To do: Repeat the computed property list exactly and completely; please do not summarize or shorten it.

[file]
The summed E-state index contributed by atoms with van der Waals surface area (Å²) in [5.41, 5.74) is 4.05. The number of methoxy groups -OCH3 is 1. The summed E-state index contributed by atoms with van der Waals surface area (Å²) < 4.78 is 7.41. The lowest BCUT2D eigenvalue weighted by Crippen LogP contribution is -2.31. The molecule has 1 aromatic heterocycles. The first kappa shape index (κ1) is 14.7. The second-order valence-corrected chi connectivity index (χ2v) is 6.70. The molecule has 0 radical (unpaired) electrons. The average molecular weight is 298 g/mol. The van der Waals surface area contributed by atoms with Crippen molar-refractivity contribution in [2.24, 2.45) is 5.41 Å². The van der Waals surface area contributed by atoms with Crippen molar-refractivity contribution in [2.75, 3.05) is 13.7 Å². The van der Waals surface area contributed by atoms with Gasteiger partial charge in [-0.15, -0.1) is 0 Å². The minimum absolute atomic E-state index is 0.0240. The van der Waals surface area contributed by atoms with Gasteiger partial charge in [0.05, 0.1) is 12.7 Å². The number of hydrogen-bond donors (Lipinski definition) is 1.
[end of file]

The summed E-state index contributed by atoms with van der Waals surface area (Å²) in [5.41, 5.74) is 4.05. The number of methoxy groups -OCH3 is 1. The summed E-state index contributed by atoms with van der Waals surface area (Å²) < 4.78 is 7.41. The lowest BCUT2D eigenvalue weighted by Crippen LogP contribution is -2.31. The molecule has 1 aromatic heterocycles. The first kappa shape index (κ1) is 14.7. The second-order valence-corrected chi connectivity index (χ2v) is 6.70. The molecule has 0 radical (unpaired) electrons. The average molecular weight is 298 g/mol. The van der Waals surface area contributed by atoms with Crippen molar-refractivity contribution in [2.24, 2.45) is 5.41 Å². The van der Waals surface area contributed by atoms with Crippen molar-refractivity contribution in [2.75, 3.05) is 13.7 Å². The van der Waals surface area contributed by atoms with Gasteiger partial charge in [-0.15, -0.1) is 0 Å². The minimum absolute atomic E-state index is 0.0240. The van der Waals surface area contributed by atoms with Gasteiger partial charge in [0.05, 0.1) is 12.7 Å². The number of hydrogen-bond donors (Lipinski definition) is 1.